At the last AMCA show in January I bought a shoe box of various US medals. There was a cased unnamed PH, BSM plus some decent boxed WW2 campaigns. On the bottom was a no bar WW1 wrap brooch Victory Medal, pretty common. A couple of days later I was looking the medals over a was very pleasantly surprised to find the Victory Medal edge named. Here is the medal.
Pleasant WW1 Victory Medal surprise
Posted 25 April 2013 - 09:39 AM
And here is the naming. Ferdinand B. Waselow Gibraltar
Ferdinand Bertholdt Wanselow enlisted in the navy prior to 15 June 1918, entered the USNA 15 June 1918, commissioned JUne 1922 and resigned his commission 30 August 1922, born 9 Feb 1899 died 19 August 1990.
My question would be what was the US Navy doing in Gibraltar during WW1.
Posted 25 April 2013 - 09:53 AM
AWESOME find, Garth!!
We actually had quite a few US Navy vessels operating from Gibraltar and in the Med during WW1. Considering Gibraltar has been a significant base for Royal Navy operations since before WW1 started, we "piggybacked" on with their base during the WW1 time period. Not only did we have US Navy vessels operating out of there, but we also used it as a logistics point as well. Dear Wikipedia has a good summary of one particular operation around Gibraltar during WW1:
Coast Guard Captain Leroy Reinburg of the USS Druid engaged enemy submarines near the Strait of Gibraltar in November 1918. The Druid was operating as part of the Gibraltar Barrage, a squadron of American and British ships assigned to keeping enemy U-boats from passing from the Mediterranean into the Atlantic. On November 8, 1918, men on board USS Druid sighted three surfaced submarines going through the strait. The weather was foul and the seas rough but the barrage squadron attacked anyway, first with gunfire and then with depth charges. HMS Privet reported that she shot a hole through one of the submarines' conning towers with a 4-inch (100 mm) gun but other than that no other damage was thought to have occurred. USS Druid and her compatriots were successful in defending the strait and on the following day the Americans helped rescue the British crew of the battleship HMS Britannia which had been torpedoed by UB-50 while passing through Gibraltar into the Mediterranean. The war ended three days later on November 11.
Edited by Dave, 25 April 2013 - 09:54 AM.
Posted 25 April 2013 - 11:05 AM
Posted 25 April 2013 - 01:39 PM
Excellent find Garth!
I love it when Lady Luck smiles kindly, especially when it's something as nice as this! This treasure couldn't be in better hands. Thank you for sharing it with us!
Posted 25 April 2013 - 01:49 PM
Posted 25 April 2013 - 02:02 PM
It looks like it had a device mounted on the ribbon at one time? I can see two holes, but the spacing reminds me of the late manufactured campaign bars?
Posted 10 August 2013 - 02:54 PM
Interesting enough Just a week ago or so I received a letter from a gentleman who is the nephew of Ferdinand Wanselow. It seems Mr. Wanselow joined the US Navy in 1916 and was trained as a wireless operator which is what he was doing at Gibraltar. He never graduated from High School but did go onto the US Naval Academy graduating in 1922. While there he was a member of the USNA rowing team which won the gold medal at the 1920 Antwerp Olympics. It seems he was the alternate stroke oar on the 8 man rowing crew. His brother also graduated from the Naval Academy in 1927.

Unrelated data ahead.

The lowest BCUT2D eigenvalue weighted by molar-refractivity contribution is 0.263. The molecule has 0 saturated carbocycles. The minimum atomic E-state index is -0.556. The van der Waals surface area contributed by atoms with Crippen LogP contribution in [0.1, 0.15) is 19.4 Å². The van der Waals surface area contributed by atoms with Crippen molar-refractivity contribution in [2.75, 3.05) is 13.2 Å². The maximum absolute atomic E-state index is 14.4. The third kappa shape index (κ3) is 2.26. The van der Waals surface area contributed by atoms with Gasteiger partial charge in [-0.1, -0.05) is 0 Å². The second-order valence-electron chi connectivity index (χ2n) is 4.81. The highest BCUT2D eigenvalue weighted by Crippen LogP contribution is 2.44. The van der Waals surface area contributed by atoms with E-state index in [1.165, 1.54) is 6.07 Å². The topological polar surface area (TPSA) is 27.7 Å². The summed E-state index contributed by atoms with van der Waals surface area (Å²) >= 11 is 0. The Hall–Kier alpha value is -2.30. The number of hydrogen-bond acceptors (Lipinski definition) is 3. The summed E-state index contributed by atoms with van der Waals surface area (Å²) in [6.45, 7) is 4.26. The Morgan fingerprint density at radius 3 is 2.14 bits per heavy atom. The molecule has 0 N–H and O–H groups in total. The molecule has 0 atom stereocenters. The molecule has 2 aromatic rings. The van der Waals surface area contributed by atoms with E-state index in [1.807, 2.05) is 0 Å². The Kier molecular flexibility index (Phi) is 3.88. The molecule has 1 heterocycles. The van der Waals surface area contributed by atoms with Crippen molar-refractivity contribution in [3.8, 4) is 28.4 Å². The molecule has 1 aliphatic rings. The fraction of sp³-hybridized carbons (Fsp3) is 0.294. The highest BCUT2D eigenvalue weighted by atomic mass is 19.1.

Posted 10 August 2013 - 02:59 PM
Awesome find and great story to go with it. Thanks for sharing.
Posted 11 August 2013 - 04:49 AM
You may want to write or visit the USNA and look in his class yearbook which is called the "Luckly Bag" I believe. There will be a good picture of him and plenty of information about him.
Posted 13 August 2013 - 09:07 AM
The nephew sent me some additional information on Mr. Wanselow. Amazing how interesting a "plain jane" WW1 Victory Medal can be.
Exert from the letter:
"The Wanselow name is extremely rare, I believe there is only one person in the U.S. with that last name. Ferdinand never finished high school and referred to himself as a dropout. The family story is he was expelled. The reason is not clear but it apparently involved a prank which made use of school science equipment. He was very bright and a self learner. His interest was in physical science and he was fascinated by electricity.
Edited by Garth Thompson, 13 August 2013 - 09:07 AM.
Posted 13 August 2013 - 09:40 AM
Posted 13 August 2013 - 09:58 AM
thanks for sharing
Posted 13 August 2013 - 10:01 AM
What a great find! This is why I always check the rims of WWI Vic medals whenever I see them offered for sale.
The letter from the nephew really brings this to life. I think it's great that he was willing to contact you.
Here's the photo of Wanselow pchepurko mentioned, from the 1922 Lucky Bag.
Edited by MasonK, 13 August 2013 - 10:02 AM.
Posted 13 August 2013 - 10:50 AM
Thanks for the great picture and "Lucky Bag" page.
Posted 13 August 2013 - 11:50 AM
Wouldn't Wanselow have qualified for at least the OVERSEAS clasp on his Victory Medal??
Posted 13 August 2013 - 01:47 PM
The command (USNA) would have had to send for the proper medal for all those who were entitled under their command. He at the time (June 1920) was in the USNA He would have received the Victory Medal without a Duty clasp. Second, he might have not even known he was be entitled to a Victory Medal with a "Duty" clasp for early service.
Edited by Johnnymac, 13 August 2013 - 02:14 PM.
Posted 13 August 2013 - 02:20 PM
It looks (to me) like someone placed a clasp on at some point. The two pin holes on the ribbon look about right for a late issue clasp with pins.
Nice medal (and with history)!
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